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Just 90 minutes from Sydney, the Southern Highlands is a virtual food bowl, right on our doorstep. What's even better is there is a rotating series of markets which means pretty much every weekend is covered in one town or another.



Bundanoon Village Market held every first and third Sunday of the month from 8:30am until 1:30pm inside the Soldiers Memorial Hall, gives you the perfect excuse to check out a very picturesque trackside village. Alongside locally grown greens, you'll find Whitmarsh olives, Filipino cakes, local honey, award winning pickles and preserves, and Jo Harrington's wonderful pumpkin damper rolls and sourdough bread (you definitely need some).



You'll find Mittagong Markets on the third and fifth Saturday of each month from 9:00am to 3:00pm in the grounds of the Uniting Church. While not quite as picturesque a town as Bundanoon, there's a gala feel to this outdoor setting, as you watch the locals greeting each other as they stroll across the green, or take Devonshire tea inside the church buildings.



Amongst the fresh produce Australian garlic, baby cucumbers and sweet grape tomatoes stood out, all available by box or bucket at a fraction of their Sydney prices.



I was particularly delighted to see Lady Bucket's Kitchen. I first met these stallholders at the Moss Vale Show Society Farmer and Flea Markets. Lady Bucket makes some of the tastiest and smoothest duck or chicken liver pate I've tried, and her pork rillettes are excellent too. At $6/small and $12/large per tub, these products are a bargain, and perfect if you're planning a picnic lunch later in the day.



With flavours like smoked vanilla bean, smoked Scotch and dark chocolate, and fig and orange jam, Macarons by Gourmet also caught my eye.



Exeter Village Markets on the first Saturday of the month are also quite pretty, held in the park and the Exeter Village Hall. My last visit was a little disappointing on the food front - well it would have been if I hadn't discovered Bohemian Delights. Not only was their fresh produce delightful, from purple kohlrabi to kale, they have home made products like sauerkraut dotted with caraway seeds, in addition to their considerable range of jams.



Take some time looking and you'll find oddities like tamarillo jam, persimmon jam, pineapple and rockmelon jam, and some experiments like apple strudel jam.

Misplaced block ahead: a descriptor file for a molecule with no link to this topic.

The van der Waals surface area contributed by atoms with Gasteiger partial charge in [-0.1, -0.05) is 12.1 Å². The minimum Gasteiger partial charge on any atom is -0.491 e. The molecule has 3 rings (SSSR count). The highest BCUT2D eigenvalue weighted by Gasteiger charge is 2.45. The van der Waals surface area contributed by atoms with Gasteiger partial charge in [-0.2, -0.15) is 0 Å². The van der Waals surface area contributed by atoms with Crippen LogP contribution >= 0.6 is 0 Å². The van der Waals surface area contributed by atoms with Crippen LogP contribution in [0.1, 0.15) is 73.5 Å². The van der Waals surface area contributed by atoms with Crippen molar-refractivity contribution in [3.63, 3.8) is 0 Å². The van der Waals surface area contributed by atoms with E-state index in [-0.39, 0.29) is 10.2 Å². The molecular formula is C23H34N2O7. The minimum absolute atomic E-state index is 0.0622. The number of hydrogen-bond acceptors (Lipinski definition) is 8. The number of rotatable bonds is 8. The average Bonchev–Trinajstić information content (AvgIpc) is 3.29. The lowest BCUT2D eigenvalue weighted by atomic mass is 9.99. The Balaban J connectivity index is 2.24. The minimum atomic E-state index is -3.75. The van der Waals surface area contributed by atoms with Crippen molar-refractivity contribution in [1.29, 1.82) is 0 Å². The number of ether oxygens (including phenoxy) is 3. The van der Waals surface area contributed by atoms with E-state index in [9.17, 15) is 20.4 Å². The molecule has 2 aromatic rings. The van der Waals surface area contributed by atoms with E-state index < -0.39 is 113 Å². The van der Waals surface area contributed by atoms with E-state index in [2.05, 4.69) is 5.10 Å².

With your car boot already groaning, it's probably time for a drink. I have popped into two Southern Highlands wineries. Centennial Vineyard was the most picturesque, offering up a good range of delicate, fruit-driven wines.



Earmarking their rather grand restaurant for another visit, I was most taken by the 2013 Centennial Off Dry Riesling ($19.99), the cordon cut late harvest 2011 Finale Late Autumn Chardonnay ($22.99/375ml) and two of their local raspberry products, Raspberry Nectar ($36.99/375ml) and a clever raspberry cheese condiment.



With the road in to Marist Brothers Wines populate with geese and their goslings it's hard not to be delighted (especially as a city slicker who sees sights like this all too rarely).



Obligatory photos taken, it's up to the "chapel cellar door" you go...



Turns out the cellar door isn't actually in the chapel, though we did check.



We picked up a rose and a pinot gris for good measure, and on the way out marveled at the tulip we dubbed the 'Little Shop of Horrors' tulip. The surrounding area Bowral is renowned for their annual tulip festival, Tulip Time, held in September.



To round out your car boot full of meals and wine, you might be keen on some proteins? If so, Hot Canary Gourmet Meats should be your final stop (remember to take an esky).



If you time your visit right, you may stumble upon one of their barbeque days, where they give you a chance to try their excellent sausages before you buy. They're award-winning, with the German bratwurst being my firm favourite. You'll also find Cowra lamb, black pudding and faster meal fixes, like ready-made meat pies.

There's much to discover and enjoy about visiting the Southern Highlands, especially cooking up a storm with the bounty you inevitably haul back (see the first picture for mine).

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